It’s not over yet, but it certainly appears that the 2011-12 winter season may go down as the winter that never was. In fact, we have had quite a few spring-like, 50-plus degree days over the last two months.
According to the National Oceanic and Atmospheric Administration, water temperature gauges for the New York area’s bays and oceans are reading approximately 5 degrees above normal for February. The mid-February water temperature at the Battery was 42.6 degrees Fahrenheit, Sandy Hook read 45.7 degrees and the Long Island Sound, off New London, registered in at 44.1 degrees. These compare to a February mean temperature of between 36 and 37 degrees for the three locations, at least 10 degrees above average.
Jim Monaco of Sag Harbor pointed out that the practice of the not-too-distant past of cutting ice on designated freshwater ponds and storing it for refrigeration could not have taken place this year.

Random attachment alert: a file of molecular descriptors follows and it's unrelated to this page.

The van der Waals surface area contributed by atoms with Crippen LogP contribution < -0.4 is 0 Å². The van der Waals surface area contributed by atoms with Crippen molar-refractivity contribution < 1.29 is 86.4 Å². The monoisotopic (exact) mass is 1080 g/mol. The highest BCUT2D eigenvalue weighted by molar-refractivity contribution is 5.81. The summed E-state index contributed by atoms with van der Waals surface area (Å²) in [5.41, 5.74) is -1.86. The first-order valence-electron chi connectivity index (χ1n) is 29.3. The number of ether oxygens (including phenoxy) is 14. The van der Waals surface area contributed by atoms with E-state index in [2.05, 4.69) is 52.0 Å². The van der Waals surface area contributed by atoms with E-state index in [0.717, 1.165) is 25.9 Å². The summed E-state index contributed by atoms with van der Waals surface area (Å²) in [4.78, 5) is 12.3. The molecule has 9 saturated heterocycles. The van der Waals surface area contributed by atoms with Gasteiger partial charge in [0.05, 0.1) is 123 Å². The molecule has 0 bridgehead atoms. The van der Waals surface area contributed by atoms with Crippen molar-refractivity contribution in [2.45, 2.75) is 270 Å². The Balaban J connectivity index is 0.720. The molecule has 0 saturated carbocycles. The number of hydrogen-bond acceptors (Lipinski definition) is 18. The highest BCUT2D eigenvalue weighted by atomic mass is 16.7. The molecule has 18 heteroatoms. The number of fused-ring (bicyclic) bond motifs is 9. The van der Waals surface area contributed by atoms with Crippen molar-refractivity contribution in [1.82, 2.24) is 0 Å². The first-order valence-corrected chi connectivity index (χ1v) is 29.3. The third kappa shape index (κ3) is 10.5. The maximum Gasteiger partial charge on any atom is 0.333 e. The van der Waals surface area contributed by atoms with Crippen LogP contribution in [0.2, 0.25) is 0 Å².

While our warm winter temps are not necessarily evidence of a larger, global warming trend, the National Climatic Data Center reports that January had a combined global land and ocean average surface temperature that was 0.63 degrees Fahrenheit above the 20th century average. It also marks the 323rd consecutive month with a global temperature above the 20th century average. The last month with below-average temperatures was February 1985.
In order to avoid potential problems associated with reacting to the warm weather as if spring has already arrived, and then getting pummeled by an early March snowstorm, most plants and animals cue into day length, holding off on their spring routines until a specified number of hours and minutes of daylight (or darkness) is attained.
But there’s always some opportunistic individuals that will go for it, as was the case last week when crocuses and snowdrops flowered here in Barnes Landing, three full weeks ahead of schedule.